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Firefighters gain priceless experience

Matt Stensland

A Steamboat Springs Fire Rescue firefighter works at the Beaver Creek Fire in Jackson County.
courtesy photo

Steamboat Springs — Local firefighters are gaining experience at the Beaver Creek Fire that could prove valuable were a large wildfire to occur in Routt County. — Local firefighters are gaining experience at the Beaver Creek Fire that could prove valuable were a large wildfire to occur in Routt County.

— Local firefighters are gaining experience at the Beaver Creek Fire that could prove valuable were a large wildfire to occur in Routt County.

As of Thursday morning, the fire, which started June 19, had burned 25,491 acres in Jackson County and parts of Wyoming.

As many as 250 firefighters have recently been working at the fire.

Among them were Oak Creek firefighter Ralph Bracegirdle and Steamboat Springs firefighter Matt Workman, who returned from a seven-day assignment Wednesday. They manned an Oak Creek ambulance in case anyone was injured while working at the fire.

“Luckily, we were bored out of our minds, because it was a safe fire, and no one got hurt,” Bracegirdle said.

They worked 16-hour shifts — from 5:30 a.m. until 10 p.m. — alongside medics and firefighters who spend their summers fighting forest fires.

“It’s a well-oiled machine out there,” Bracegirdle said. “It was a great learning experience.”

Bracegirdle also reported the firefighters were being treated well, with catered meals.

“The last night we were there, we had prime rib,” Bracegirdle said.

Oak Creek firefighter Bob Reilley and Steamboat firefighter Dave Hesselton relieved Bracegirdle and Workman and are working another seven-day assignment.

They are joined by Steamboat firefighters Matt Mathisen, Leighton White and Julie Wernig, who are manning a brush truck for a 14-day deployment.

In addition to being paid for working at the fire, the fire departments are reimbursed for the use of their equipment.

Oak Creek Fire Chief Chuck Wisecup said his department is being reimbursed $480 per day for the use of its ambulance but added the major benefit is the experience the firefighters gain. In order to earn certifications, firefighters must complete certain tasks.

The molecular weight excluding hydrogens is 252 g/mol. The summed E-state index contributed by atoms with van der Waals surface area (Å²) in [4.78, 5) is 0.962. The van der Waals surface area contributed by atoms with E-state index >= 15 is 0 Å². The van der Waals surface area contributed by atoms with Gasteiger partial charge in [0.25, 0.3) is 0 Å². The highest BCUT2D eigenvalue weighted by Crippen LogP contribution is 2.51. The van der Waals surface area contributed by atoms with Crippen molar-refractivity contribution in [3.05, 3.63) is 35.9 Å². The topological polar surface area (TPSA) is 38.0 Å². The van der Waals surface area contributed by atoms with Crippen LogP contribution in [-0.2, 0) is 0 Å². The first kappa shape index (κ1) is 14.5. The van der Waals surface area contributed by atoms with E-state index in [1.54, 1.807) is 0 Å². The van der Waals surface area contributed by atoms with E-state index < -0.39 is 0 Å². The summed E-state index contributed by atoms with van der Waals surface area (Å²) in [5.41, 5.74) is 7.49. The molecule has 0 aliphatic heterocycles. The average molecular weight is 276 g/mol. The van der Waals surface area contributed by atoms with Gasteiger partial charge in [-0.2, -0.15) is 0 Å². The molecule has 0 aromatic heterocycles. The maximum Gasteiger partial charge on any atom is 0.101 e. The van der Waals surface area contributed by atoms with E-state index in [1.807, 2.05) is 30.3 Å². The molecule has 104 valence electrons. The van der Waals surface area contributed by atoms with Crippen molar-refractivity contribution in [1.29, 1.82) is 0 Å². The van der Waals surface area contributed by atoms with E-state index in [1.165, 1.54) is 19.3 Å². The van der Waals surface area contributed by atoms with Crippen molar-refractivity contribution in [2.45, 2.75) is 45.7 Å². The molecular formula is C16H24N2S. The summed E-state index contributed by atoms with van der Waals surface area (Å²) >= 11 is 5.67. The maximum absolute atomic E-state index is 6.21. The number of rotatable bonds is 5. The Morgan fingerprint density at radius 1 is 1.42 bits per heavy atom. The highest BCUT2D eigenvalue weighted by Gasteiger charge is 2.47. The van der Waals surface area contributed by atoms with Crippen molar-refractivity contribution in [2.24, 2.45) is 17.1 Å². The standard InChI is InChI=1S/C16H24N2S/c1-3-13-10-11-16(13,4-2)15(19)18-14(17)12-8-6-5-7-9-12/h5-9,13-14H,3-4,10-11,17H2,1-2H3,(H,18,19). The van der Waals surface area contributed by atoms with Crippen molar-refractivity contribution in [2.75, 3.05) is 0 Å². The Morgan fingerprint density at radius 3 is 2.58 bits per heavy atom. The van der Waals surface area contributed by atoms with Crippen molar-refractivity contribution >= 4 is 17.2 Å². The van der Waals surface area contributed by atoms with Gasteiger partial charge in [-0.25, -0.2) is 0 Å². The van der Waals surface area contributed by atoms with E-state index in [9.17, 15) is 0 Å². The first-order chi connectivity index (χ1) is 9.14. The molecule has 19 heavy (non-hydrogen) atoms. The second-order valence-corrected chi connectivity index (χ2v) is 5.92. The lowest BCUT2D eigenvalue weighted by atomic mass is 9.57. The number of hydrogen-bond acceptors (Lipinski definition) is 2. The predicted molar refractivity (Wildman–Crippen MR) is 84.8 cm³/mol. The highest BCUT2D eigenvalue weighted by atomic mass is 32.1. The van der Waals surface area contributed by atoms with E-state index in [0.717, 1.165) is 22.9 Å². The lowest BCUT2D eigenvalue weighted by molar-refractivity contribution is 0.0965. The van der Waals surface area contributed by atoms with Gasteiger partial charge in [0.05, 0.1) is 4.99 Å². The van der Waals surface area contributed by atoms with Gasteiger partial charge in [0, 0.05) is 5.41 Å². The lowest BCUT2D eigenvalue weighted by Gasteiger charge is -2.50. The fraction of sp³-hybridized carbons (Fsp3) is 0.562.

“Part of those can only be done on a wildfire,” Wisecup said. “Anything they learn out there can trickle down. We may need that help in our county some day.”

In 2002, 41,900 acres burned in Routt County’s Routt National Forest. The Hinman and Burn Ridge fires in North Routt started in July 2002 and joined to form the Zirkel Complex, which burned 31,000 acres. The lightning-caused fires were not fully contained until October.

The Beaver Creek Fire, on the other side of the Continental Divide, is not expect to be contained until October.

Fire activity has varied depending on the wind, temperature and humidity.

Fire officials expect activity to increase Saturday with the return of drier weather.

The fire is burning through areas of beetle-killed lodgepole pine trees. It is dangerous for firefighters to actively fight fires in such conditions, and efforts have been focused on protecting property.

“We hope to continue the success of structure protection and continue to engage the fire on our terms where we are able,” incident commander trainee Casey Cheesbrough said in a news release.

To reach Matt Stensland, call 970-871-4247, email To reach Matt Stensland, call 970-871-4247, email mstensland@SteamboatToday.com or follow him on Twitter @SBTStenslandTo reach Matt Stensland, call 970-871-4247, email mstensland@SteamboatToday.com or follow him on Twitter @SBTStensland


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